1Institute for BioNanotechnology in Advanced Medicine, Northwestern University, 2Department of Obstetrics and Gynecology, Northwestern University, Feinberg School of Medicine, 3Center for Reproductive Research, Northwestern University, 4The Robert H. Lurie Comprehensive Cancer Center, Northwestern University, 5Department of Chemical and Biological Engineering, Northwestern University


JoVE 2695

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 JoVE Biology

Performing Vaginal Lavage, Crystal Violet Staining, and Vaginal Cytological Evaluation for Mouse Estrous Cycle Staging Identification

1Department of Biochemistry, Microbiology and Immunology, Neural Regeneration Laboratory and Ottawa Institute of Systems Biology, 2Department of Cellular and Molecular Medicine, University of Ottawa, 3CIHR Program in Neurodegenerative Lipidomics, University of Ottawa, 4Carleton Immersive Media Studio, Azrieli School of Architecture and Urbanism


JoVE 4389

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 Science Education: Essentials of Biology 1

Drosophila Development and Reproduction

JoVE Science Education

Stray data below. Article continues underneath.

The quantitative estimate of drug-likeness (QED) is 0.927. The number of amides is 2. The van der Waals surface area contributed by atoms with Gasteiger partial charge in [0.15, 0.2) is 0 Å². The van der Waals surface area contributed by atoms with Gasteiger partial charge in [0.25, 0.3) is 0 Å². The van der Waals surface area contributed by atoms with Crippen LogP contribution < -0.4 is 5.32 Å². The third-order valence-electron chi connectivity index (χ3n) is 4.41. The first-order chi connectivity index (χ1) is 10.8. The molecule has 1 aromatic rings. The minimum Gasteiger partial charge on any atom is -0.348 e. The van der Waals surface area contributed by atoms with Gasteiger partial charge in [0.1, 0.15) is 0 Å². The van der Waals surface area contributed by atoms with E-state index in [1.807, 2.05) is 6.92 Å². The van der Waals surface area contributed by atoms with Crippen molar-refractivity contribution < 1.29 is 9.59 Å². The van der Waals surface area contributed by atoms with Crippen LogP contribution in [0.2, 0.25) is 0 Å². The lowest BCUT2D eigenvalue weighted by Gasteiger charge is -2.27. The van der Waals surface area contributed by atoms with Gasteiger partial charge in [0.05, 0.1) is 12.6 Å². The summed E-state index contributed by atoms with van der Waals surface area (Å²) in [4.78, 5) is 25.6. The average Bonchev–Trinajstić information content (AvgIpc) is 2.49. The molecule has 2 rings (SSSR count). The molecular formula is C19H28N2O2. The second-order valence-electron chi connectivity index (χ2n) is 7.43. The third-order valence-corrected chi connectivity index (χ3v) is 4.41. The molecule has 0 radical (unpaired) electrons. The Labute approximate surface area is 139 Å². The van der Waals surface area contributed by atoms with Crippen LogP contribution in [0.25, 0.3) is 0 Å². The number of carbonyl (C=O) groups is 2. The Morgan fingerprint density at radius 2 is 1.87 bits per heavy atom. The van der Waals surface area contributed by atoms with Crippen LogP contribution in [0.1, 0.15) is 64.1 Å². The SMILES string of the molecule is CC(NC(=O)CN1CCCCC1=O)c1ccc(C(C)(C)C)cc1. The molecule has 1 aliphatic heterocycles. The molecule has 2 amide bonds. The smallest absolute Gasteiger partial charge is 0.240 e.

One of the many reasons that make Drosophila an extremely valuable organism is that the molecular, cellular, and genetic foundations of development are highly conserved between flies and higher eukaryotes such as humans. Drosophila progress through several developmental stages in a process known as the life cycle and each stage provides a unique platform for developmental research. This video introduces each stage of the Drosophila life cycle and details the physical characteristics and major developmental events that occur during each stage. Next, the video discusses the genetic regulation of pattern formation, which is important for establishing the body plan of the organism and specifying individual tissues and organs. In addition, this video gives an overview of Drosophila reproduction, and how to use the reproductive characteristics of Drosophila to set up a genetic cross. Finally, we discuss examples of how the principles of Drosophila development and reproduction can be applied to research. These applications include RNA interference, behavioral assays of mating behaviors, and live imaging techniques that allow us to visualize development as a dynamic process. Overall, this video highlights the importance of understanding development and reproduction in Drosophila, and how this knowledge can be use

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 Science Education: Essentials of Biology 2